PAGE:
ST. LOUIS, May 24 (UPI) — Estrogen-lowering drugs improve surgical outcomes in breast cancer patients, U.S. researchers said.
Researchers, led by Dr. Matthew Ellis at the Alvin J. Siteman Cancer Center at Barnes-Jewish Hospital and Washington University School of Medicine in St. Louis, found giving estrogen-lowering drugs for 16 weeks improved the surgical outcome in women whose cancer had spread to the lymph nodes and for whom breast conservation surgery — a lumpectomy — had been deemed impossible or marginal, requiring several surgical procedures.
Eighty-two percent of women in the marginal group, 51 percent in the group facing mastectomy only and 75 percent in the group thought inoperable had successful breast conservation surgery — vs. a mastectomy or no surgery.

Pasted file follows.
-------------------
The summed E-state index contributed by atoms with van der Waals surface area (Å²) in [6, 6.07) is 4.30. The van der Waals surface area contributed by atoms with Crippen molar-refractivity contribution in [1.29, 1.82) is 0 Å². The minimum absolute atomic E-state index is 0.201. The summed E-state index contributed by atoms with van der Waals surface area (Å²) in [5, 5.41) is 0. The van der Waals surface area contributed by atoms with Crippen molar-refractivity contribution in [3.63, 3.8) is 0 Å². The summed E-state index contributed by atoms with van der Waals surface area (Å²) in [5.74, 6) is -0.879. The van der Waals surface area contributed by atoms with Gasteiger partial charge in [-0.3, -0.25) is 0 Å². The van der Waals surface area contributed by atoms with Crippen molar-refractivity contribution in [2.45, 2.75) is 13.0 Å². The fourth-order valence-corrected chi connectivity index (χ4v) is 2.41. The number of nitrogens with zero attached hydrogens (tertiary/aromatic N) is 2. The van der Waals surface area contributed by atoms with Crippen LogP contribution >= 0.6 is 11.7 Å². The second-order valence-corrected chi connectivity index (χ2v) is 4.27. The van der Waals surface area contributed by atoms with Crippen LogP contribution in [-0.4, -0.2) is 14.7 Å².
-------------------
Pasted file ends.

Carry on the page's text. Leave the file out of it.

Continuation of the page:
“These results will encourage a change in practice across the country so that more women can benefit from the currently underutilized approach of administering estrogen-lowering agents before surgery,” Ellis said in a statement.
Ellis and colleagues at 118 U.S. hospitals treated 352 post-menopausal women with stage II or stage III cancer with estrogen-receptor positive breast tumors — cancers stimulated by estrogen.
The findings are scheduled to be presented in Chicago at the annual meeting of the American Society of Clinical Oncology.
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